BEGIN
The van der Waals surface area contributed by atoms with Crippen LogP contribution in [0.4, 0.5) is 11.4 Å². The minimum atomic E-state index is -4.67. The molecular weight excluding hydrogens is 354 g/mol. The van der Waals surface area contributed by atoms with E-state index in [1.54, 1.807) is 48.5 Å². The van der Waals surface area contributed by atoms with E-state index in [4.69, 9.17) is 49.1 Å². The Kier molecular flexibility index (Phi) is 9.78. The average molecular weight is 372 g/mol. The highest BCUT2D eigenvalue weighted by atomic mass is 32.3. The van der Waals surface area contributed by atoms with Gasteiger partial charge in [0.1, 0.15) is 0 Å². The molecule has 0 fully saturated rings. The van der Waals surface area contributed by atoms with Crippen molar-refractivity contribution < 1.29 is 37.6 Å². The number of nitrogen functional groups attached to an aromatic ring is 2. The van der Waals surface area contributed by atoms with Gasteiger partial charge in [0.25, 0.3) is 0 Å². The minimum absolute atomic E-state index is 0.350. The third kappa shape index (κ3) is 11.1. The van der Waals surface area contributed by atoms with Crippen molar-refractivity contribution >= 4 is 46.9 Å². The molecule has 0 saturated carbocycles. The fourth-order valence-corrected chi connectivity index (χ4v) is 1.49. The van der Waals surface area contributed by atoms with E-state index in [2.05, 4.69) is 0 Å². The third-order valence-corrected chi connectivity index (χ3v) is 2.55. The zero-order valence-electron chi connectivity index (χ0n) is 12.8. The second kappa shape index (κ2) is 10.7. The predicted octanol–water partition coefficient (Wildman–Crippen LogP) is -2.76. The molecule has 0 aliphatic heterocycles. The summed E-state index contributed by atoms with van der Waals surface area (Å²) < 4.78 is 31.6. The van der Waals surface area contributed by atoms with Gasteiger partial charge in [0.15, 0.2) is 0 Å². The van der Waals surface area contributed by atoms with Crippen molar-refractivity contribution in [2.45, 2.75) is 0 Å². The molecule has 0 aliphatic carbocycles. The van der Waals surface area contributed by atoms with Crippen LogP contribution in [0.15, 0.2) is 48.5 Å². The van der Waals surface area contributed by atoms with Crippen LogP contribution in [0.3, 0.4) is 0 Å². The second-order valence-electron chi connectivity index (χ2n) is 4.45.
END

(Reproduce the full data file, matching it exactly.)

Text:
The van der Waals surface area contributed by atoms with Crippen LogP contribution in [0.4, 0.5) is 11.4 Å². The minimum atomic E-state index is -4.67. The molecular weight excluding hydrogens is 354 g/mol. The van der Waals surface area contributed by atoms with E-state index in [1.54, 1.807) is 48.5 Å². The van der Waals surface area contributed by atoms with E-state index in [4.69, 9.17) is 49.1 Å². The Kier molecular flexibility index (Phi) is 9.78. The average molecular weight is 372 g/mol. The highest BCUT2D eigenvalue weighted by atomic mass is 32.3. The van der Waals surface area contributed by atoms with Gasteiger partial charge in [0.1, 0.15) is 0 Å². The molecule has 0 fully saturated rings. The van der Waals surface area contributed by atoms with Crippen molar-refractivity contribution < 1.29 is 37.6 Å². The number of nitrogen functional groups attached to an aromatic ring is 2. The van der Waals surface area contributed by atoms with Gasteiger partial charge in [0.25, 0.3) is 0 Å². The minimum absolute atomic E-state index is 0.350. The third kappa shape index (κ3) is 11.1. The van der Waals surface area contributed by atoms with Crippen molar-refractivity contribution >= 4 is 46.9 Å². The molecule has 0 saturated carbocycles. The fourth-order valence-corrected chi connectivity index (χ4v) is 1.49. The van der Waals surface area contributed by atoms with E-state index in [2.05, 4.69) is 0 Å². The third-order valence-corrected chi connectivity index (χ3v) is 2.55. The zero-order valence-electron chi connectivity index (χ0n) is 12.8. The second kappa shape index (κ2) is 10.7. The predicted octanol–water partition coefficient (Wildman–Crippen LogP) is -2.76. The molecule has 0 aliphatic heterocycles. The summed E-state index contributed by atoms with van der Waals surface area (Å²) < 4.78 is 31.6. The van der Waals surface area contributed by atoms with Gasteiger partial charge in [0.15, 0.2) is 0 Å². The van der Waals surface area contributed by atoms with Crippen molar-refractivity contribution in [2.45, 2.75) is 0 Å². The molecule has 0 aliphatic carbocycles. The van der Waals surface area contributed by atoms with Crippen LogP contribution in [0.15, 0.2) is 48.5 Å². The van der Waals surface area contributed by atoms with Crippen LogP contribution in [0.3, 0.4) is 0 Å². The second-order valence-electron chi connectivity index (χ2n) is 4.45.